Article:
FDA approves 1st drug for peanut allergy: Here's what you should know originally appeared on goodmorningamerica.com
The drug, Palforzia, is being heralded as a step forward in the treatment of peanut allergies, which affect around one million children in the U.S., according to the FDA.
The drug also comes with a hefty price tag and some potentially serious side effects.
Here are all the details you need to know.
1. Who is the new drug for?
Palforzia is for kids ages 4 to 17 with a "confirmed diagnosis of peanut allergy," according to the FDA.
Children with uncontrolled asthma should not be administered Palforzia, according to the FDA.
2. How does Palforzia work?
Palforzia is "an oral desensitization therapy," according to Dr. Jennifer Ashton, ABC News chief medical correspondent and a board-certified OBGYN.
The drug is actually a powder that comes in the form of pull-apart capsules. The powder is emptied from the capsules at the time it is taken and mixed into a semisolid food, like applesauce or yogurt, according to the FDA.
Palforzia is taken in three phases over the course of several months.
The first two phases are done under the supervision of a health care provider as the doses increase. If the patient tolerates the increased dose level, he or she may continue that dose level at home, according to the FDA.
3. Is Palforzia a cure for peanut allergies?
"This is not a cure," said Ashton. "This is really to blunt the response that could be potentially fatal of an accidental exposure."
The FDA notes that children who are prescribed Palforzia will still need to have injectable epinephrine on hand for immediate use and will still need to avoid peanut products in their diet.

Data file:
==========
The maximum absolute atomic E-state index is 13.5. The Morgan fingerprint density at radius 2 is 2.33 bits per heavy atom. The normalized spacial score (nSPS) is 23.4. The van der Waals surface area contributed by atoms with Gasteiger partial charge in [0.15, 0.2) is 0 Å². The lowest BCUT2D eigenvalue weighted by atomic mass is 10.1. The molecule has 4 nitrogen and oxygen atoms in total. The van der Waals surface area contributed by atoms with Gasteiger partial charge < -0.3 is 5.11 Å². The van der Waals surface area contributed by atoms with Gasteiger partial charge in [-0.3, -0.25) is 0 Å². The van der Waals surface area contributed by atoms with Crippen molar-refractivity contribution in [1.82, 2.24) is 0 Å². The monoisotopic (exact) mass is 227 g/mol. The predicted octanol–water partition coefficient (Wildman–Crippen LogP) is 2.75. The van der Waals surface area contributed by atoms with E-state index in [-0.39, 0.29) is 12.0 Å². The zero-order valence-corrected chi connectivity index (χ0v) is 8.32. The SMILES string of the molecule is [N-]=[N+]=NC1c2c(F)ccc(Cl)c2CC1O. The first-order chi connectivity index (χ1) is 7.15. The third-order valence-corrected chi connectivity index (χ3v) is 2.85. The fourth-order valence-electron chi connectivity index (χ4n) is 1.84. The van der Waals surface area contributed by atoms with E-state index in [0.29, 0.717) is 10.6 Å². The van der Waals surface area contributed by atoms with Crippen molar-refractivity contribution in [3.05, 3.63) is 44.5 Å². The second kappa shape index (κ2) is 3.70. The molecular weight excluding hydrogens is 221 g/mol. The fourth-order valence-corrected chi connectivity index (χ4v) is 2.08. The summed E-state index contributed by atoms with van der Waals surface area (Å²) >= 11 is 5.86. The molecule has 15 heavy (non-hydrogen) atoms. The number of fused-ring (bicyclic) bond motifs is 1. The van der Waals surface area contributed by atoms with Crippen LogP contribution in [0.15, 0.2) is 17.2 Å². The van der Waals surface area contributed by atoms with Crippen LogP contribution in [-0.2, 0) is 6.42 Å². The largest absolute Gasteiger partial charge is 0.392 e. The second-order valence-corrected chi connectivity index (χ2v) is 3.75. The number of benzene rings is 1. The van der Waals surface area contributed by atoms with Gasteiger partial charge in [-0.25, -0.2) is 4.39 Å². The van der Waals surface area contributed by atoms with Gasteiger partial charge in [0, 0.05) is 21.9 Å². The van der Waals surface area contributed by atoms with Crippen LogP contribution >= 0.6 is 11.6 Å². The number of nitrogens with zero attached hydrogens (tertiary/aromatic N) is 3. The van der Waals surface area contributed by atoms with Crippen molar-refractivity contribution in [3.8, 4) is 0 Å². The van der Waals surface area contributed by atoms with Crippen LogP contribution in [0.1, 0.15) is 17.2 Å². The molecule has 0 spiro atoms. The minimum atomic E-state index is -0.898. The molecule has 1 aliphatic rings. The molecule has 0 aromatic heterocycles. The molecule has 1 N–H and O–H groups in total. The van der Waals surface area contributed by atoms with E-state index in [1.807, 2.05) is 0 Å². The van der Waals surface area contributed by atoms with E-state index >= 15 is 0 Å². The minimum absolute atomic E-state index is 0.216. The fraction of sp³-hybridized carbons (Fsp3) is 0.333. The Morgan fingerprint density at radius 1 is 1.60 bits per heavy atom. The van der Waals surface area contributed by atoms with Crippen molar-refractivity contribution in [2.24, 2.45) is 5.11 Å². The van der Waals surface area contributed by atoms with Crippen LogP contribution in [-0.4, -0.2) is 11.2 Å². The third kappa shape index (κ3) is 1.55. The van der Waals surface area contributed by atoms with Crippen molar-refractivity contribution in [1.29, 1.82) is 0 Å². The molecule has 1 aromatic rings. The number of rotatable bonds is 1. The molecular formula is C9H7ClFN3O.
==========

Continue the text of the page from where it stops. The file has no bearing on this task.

4. How much does it cost?
Palforzia comes with a potential cost of around $4,200 per year, according to Ashton.
5. What are the potential side effects to Palforzia?
The drug had a higher, increased risk of a potentially serious allergic reaction in clinical trials, according to Ashton.
The FDA states the most common side effects of Palforzia are "abdominal pain, vomiting, nausea, tingling in the mouth, itching (including in the mouth and ears), cough, runny nose, throat irritation and tightness, hives, wheezing and shortness of breath and anaphylaxis."
6. Should parents use Palforzia as an emergency treatment?
No, according to the FDA.
A peanut allergy reaction can include symptoms ranging from hives and redness of the skin to digestive discomfort to more life-threatening reactions like "constriction of the throat and airways, and loss of adequate blood flow to vital organs of the body," according to the FDA.
Palforzia, which is designed to help reduce the risk of allergic reactions, cannot, according to the FDA, "be used for the emergency treatment of allergic reactions."
7. How do patients get Palforzia?
Palforzia is available by prescription only.
The FDA is also making sure that healthcare providers who prescribe Palforzia are educated on the risk of anaphylaxis.